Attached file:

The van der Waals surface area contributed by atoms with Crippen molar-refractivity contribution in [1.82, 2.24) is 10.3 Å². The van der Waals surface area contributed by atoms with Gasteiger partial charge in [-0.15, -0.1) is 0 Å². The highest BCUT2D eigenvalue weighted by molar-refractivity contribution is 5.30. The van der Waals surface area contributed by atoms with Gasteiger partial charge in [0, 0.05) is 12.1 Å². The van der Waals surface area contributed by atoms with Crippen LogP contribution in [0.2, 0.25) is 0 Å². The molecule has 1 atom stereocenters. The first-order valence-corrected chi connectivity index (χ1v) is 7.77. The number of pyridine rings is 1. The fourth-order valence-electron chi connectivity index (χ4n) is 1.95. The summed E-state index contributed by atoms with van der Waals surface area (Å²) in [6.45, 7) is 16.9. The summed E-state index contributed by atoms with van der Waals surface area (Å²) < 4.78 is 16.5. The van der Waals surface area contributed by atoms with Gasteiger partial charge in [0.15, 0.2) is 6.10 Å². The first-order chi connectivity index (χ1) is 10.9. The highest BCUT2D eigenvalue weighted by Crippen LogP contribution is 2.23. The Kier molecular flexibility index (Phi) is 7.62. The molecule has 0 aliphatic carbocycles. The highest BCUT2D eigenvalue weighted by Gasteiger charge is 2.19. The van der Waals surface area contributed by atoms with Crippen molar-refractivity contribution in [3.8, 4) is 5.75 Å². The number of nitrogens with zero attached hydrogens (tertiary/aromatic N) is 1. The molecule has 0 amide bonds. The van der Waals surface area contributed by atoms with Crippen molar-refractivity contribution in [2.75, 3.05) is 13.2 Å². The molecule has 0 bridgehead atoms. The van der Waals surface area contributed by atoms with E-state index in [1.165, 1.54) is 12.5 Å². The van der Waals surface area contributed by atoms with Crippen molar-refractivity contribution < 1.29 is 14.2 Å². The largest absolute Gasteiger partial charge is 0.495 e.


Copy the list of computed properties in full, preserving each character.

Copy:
The van der Waals surface area contributed by atoms with Crippen molar-refractivity contribution in [1.82, 2.24) is 10.3 Å². The van der Waals surface area contributed by atoms with Gasteiger partial charge in [-0.15, -0.1) is 0 Å². The highest BCUT2D eigenvalue weighted by molar-refractivity contribution is 5.30. The van der Waals surface area contributed by atoms with Gasteiger partial charge in [0, 0.05) is 12.1 Å². The van der Waals surface area contributed by atoms with Crippen LogP contribution in [0.2, 0.25) is 0 Å². The molecule has 1 atom stereocenters. The first-order valence-corrected chi connectivity index (χ1v) is 7.77. The number of pyridine rings is 1. The fourth-order valence-electron chi connectivity index (χ4n) is 1.95. The summed E-state index contributed by atoms with van der Waals surface area (Å²) in [6.45, 7) is 16.9. The summed E-state index contributed by atoms with van der Waals surface area (Å²) < 4.78 is 16.5. The van der Waals surface area contributed by atoms with Gasteiger partial charge in [0.15, 0.2) is 6.10 Å². The first-order chi connectivity index (χ1) is 10.9. The highest BCUT2D eigenvalue weighted by Crippen LogP contribution is 2.23. The Kier molecular flexibility index (Phi) is 7.62. The molecule has 0 aliphatic carbocycles. The highest BCUT2D eigenvalue weighted by Gasteiger charge is 2.19. The van der Waals surface area contributed by atoms with Crippen molar-refractivity contribution in [3.8, 4) is 5.75 Å². The number of nitrogens with zero attached hydrogens (tertiary/aromatic N) is 1. The molecule has 0 amide bonds. The van der Waals surface area contributed by atoms with Crippen molar-refractivity contribution in [2.75, 3.05) is 13.2 Å². The molecule has 0 bridgehead atoms. The van der Waals surface area contributed by atoms with E-state index in [1.165, 1.54) is 12.5 Å². The van der Waals surface area contributed by atoms with Crippen molar-refractivity contribution < 1.29 is 14.2 Å². The largest absolute Gasteiger partial charge is 0.495 e.